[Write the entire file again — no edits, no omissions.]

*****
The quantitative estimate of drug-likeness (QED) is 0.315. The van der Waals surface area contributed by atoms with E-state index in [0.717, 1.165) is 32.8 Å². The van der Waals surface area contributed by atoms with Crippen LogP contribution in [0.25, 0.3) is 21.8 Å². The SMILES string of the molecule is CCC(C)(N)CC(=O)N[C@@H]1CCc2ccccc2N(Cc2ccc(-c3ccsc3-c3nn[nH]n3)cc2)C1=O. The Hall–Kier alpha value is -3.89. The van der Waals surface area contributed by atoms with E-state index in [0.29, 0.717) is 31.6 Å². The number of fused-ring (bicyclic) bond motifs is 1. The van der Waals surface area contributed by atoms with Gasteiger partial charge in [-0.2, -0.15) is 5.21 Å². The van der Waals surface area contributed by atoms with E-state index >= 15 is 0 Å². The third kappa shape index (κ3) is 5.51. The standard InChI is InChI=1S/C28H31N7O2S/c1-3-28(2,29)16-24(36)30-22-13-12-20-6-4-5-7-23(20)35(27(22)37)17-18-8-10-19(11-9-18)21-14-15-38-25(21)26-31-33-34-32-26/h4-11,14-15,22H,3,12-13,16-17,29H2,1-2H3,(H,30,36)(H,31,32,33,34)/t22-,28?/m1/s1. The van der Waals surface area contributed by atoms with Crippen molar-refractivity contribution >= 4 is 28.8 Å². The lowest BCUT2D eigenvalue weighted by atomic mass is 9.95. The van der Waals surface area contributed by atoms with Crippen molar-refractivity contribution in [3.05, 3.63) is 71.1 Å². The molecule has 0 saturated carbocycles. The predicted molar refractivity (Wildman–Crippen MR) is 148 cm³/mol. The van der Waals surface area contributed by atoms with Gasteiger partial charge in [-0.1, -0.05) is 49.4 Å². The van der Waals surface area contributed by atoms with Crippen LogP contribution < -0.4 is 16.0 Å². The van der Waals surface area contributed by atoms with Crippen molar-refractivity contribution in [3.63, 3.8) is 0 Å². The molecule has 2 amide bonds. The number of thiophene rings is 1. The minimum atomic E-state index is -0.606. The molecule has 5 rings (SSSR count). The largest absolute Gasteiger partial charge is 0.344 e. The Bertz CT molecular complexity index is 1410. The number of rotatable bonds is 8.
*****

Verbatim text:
The quantitative estimate of drug-likeness (QED) is 0.315. The van der Waals surface area contributed by atoms with E-state index in [0.717, 1.165) is 32.8 Å². The van der Waals surface area contributed by atoms with Crippen LogP contribution in [0.25, 0.3) is 21.8 Å². The SMILES string of the molecule is CCC(C)(N)CC(=O)N[C@@H]1CCc2ccccc2N(Cc2ccc(-c3ccsc3-c3nn[nH]n3)cc2)C1=O. The Hall–Kier alpha value is -3.89. The van der Waals surface area contributed by atoms with E-state index in [0.29, 0.717) is 31.6 Å². The number of fused-ring (bicyclic) bond motifs is 1. The van der Waals surface area contributed by atoms with Gasteiger partial charge in [-0.2, -0.15) is 5.21 Å². The van der Waals surface area contributed by atoms with E-state index >= 15 is 0 Å². The third kappa shape index (κ3) is 5.51. The standard InChI is InChI=1S/C28H31N7O2S/c1-3-28(2,29)16-24(36)30-22-13-12-20-6-4-5-7-23(20)35(27(22)37)17-18-8-10-19(11-9-18)21-14-15-38-25(21)26-31-33-34-32-26/h4-11,14-15,22H,3,12-13,16-17,29H2,1-2H3,(H,30,36)(H,31,32,33,34)/t22-,28?/m1/s1. The van der Waals surface area contributed by atoms with Crippen molar-refractivity contribution >= 4 is 28.8 Å². The lowest BCUT2D eigenvalue weighted by atomic mass is 9.95. The van der Waals surface area contributed by atoms with Crippen molar-refractivity contribution in [3.05, 3.63) is 71.1 Å². The molecule has 0 saturated carbocycles. The predicted molar refractivity (Wildman–Crippen MR) is 148 cm³/mol. The van der Waals surface area contributed by atoms with Gasteiger partial charge in [-0.1, -0.05) is 49.4 Å². The van der Waals surface area contributed by atoms with Crippen LogP contribution < -0.4 is 16.0 Å². The van der Waals surface area contributed by atoms with Crippen molar-refractivity contribution in [3.63, 3.8) is 0 Å². The molecule has 2 amide bonds. The number of thiophene rings is 1. The minimum atomic E-state index is -0.606. The molecule has 5 rings (SSSR count). The largest absolute Gasteiger partial charge is 0.344 e. The Bertz CT molecular complexity index is 1410. The number of rotatable bonds is 8.